Monday, 25 June 2012


23 June 2012

Garden Mothing

With a major pre-lawn laying weeding session planned for the weekend (never remove the old lawn and leave it for two months, particularly though a drought like the one we've just experienced - hosepipe ban indeed) I ran the moth trap on Friday night. I wasn't expecting much as it was quite windy, but caught 25 moths of 17 species, including two spectacular Lime Hawk Moths that were sat on a Rosemary plant outside the trap (my first ever of this relatively common species). A Treble Brown Spot was possibly the best, though still a couple to identify. Otherwise a Blackcap sang throughout the weekend, a Chiffchaff joined in briefly, and several House Martins suggested local breeding. It remained windy and occasionally wet throughout, but we got 3/4 of the garden de-weeded. Many thanks to my parents for their help - it would have taken me weeks on my own.

Dark Arches
Birds Wing (one of my favorites)
Treble Brown Spot
Lime Hawkmoth

Sunday, 17 June 2012

A weekend for gardening

17 June 2012

Dene Park Wood

Saturday was spent working in the garden. Sunday dawned sunny but still rather windy, and with my hayfever getting rapidly worse I decided only to have a short walk around Dene Park Wood. Last year I was surprised when I found a Beautiful Demoiselle along one of the rides, so I hoped to find some more and maybe grab a photo. I soon located a smart male, with his iridescent blue body and black wings, flickering over the ride. However he would only perch briefly and only high in the trees. Further along the ride I found a couple of green females with their brown wings hunting over the bracken. They were very flighty and hard to approach, but with persistence one allowed me close enough for some reasonable images, though only into the sun. I walked right around the wood finding maybe a dozen females and three males, but I just couldn't get close to the males who stayed high up and out of view.

Beautiful Demoiselle (female)
While watching the Demoiselles a larger dragonfly appeared and landed on a Hawthorn where it sat motionless in the sun, high up but within reach of the 400mm zoom. It showed a brownsh, downy thorax, yellow flashes at the base of its abdomen and a clubbed tip. The abdomen was bronze over the latter 3/4. I believe this is a Downy Emerald - a new species for me. 

Downy Emerald
Downy Emerald
A four-spotted Chaser and a blue damselfy were the only other odonata and butterflies were in extremely short supply with a single Green-veined White, 4 Specked Wood and a Large Skipper. A few families of Blue and Great Tit, a couple of singing Blackcap and a Treecreeper were the only notable birds on a quiet walk.

Speckled Wood
Speckled Wood
Back home for lunch a a pair of Large Red Damselfly were the first this year.

Large Red Damselfly

Sunday, 10 June 2012

Breeding season

9 June 2012


Barn Owl, Bempton, 9 June 2012

For many years I have wanted to visit the seabird breeding cliffs at Bempton on the Yorkshire coast, but have never found an excuse or reason to make the journey. The arrival of a European Roller in a field at Aldbrough last weekend nearly enticed me north, but with the Bank Holiday traffic I decided against it. When the bird was still present on Friday, showing well in a tilled field I made plans and decided to head north on Saturday. After a good journey through the early hours I arrived at the site at 07:30. A single Red Kite, a Barn Owl and three Buzzards enlivened the journey north. As I drove along the lane I noticed three birders scoping the bird in the field, but didn't stop for a brief look, instead driving to the kindly organised car park at the nearby farm. I strolled along the lane and up to the birders. The Roller had flown north east and was lost to view somewhere over the back of the field. As so often is the case the regular reports of its presence on the information services had lulled me into assuming it was largely on view. I stood at the edge of the field for an hour. A few Yellow Wagtails, Grey Partridge, several Hares and a couple of distant Marsh Harrier provided some interest, but as time ticked by I started to wonder if the bird had kept going...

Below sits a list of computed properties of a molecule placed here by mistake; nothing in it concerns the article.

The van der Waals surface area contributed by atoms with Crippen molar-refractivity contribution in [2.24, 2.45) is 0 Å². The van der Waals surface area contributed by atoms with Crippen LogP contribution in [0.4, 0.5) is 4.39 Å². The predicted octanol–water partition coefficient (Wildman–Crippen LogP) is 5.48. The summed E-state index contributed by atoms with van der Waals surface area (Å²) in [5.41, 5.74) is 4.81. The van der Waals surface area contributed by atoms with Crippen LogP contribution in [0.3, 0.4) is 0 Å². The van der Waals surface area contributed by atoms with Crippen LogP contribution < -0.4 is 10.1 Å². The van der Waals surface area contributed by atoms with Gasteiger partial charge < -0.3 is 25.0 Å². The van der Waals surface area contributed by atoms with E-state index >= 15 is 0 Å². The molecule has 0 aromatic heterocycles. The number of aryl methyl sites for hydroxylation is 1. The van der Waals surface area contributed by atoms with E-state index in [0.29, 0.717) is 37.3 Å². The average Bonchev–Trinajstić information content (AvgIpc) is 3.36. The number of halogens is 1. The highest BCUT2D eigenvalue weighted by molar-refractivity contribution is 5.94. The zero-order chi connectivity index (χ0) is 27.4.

Suddenly a Lapwing rose from the field and mobbed a bird flying from a distant hawthorn. I raised my bins and a flash of turquoise confirmed the Roller was heading back - flying straight towards us. It flew to within 75m and dropped onto the muddy field. WIthin seconds it lunged onto an unsuspecting earthworm, then flew 15m to grab another. It gradually worked towards us then flew across the field onto a post, from which it hunted, dropping down to the field, each time grabbing a large worm. It then flicked up onto the electricity cables above our heads, before turning and flying back to its hawthorn to digest a belly full of slimy worms. What a stunning bird! I have seen a few in Spain and Morocco but somehow, set against the dull sky and brown Yorkshire soil the vivid colours looked even more impressive.

Roller, Aldbrough, 9 June 2012
Roller, Aldbrough, 9 June 2012
Roller, Aldbrough, 9 June 2012

Roller, Aldbrough, 9 June 2012

Roller, Aldbrough, 9 June 2012

Bempton Cliffs
Gannet, Bempton Cliffs, 9 June 2012
Having seen the weather reports I was keen to get to Bempton in order to beat the predicted rain due later in the day. I arrived at 09:00 before the crowds and walked out towards the cliffs. Tree Sparrows were everywhere - a welcome sight these days. A superb Barn Owl was hunting over the meadows giving good views in nice light for a few minutes.

Tree Sparrow, Bempton, 9 June 2012
Barn Owl, Bempton, 9 June 2012
I first walked to the south enjoying excellent views of Gannets as well as hordes of auks sitting on the surface of the sea - Guillemot, Razorbill and several Puffin. Fulmars and Kittiwakes joined the throng. The smell of fishy guano rising from the colony was quite pungent.

Fulmar, Bempton Cliffs, 9 June 2012
The main Gannet colony on the chalk arch
The nesting birds all evenly spaced
Lines of nests made of weed and fishing nets

Gannet, Bempton Cliffs 9 June 2012
Gannet, Bempton Cliffs 9 June 2012
Gannet, Bempton Cliffs 9 June 2012
Some younger birds were active above the colony

As well as some non-breeding adults
Gesturing and gathering nesting material were common pursuits to attract a mate
Practicing for next season 
Who is watching who
Birds were flying into the offshore breeze and trying to land on the clifftop
Landing gear lowered and air brakes on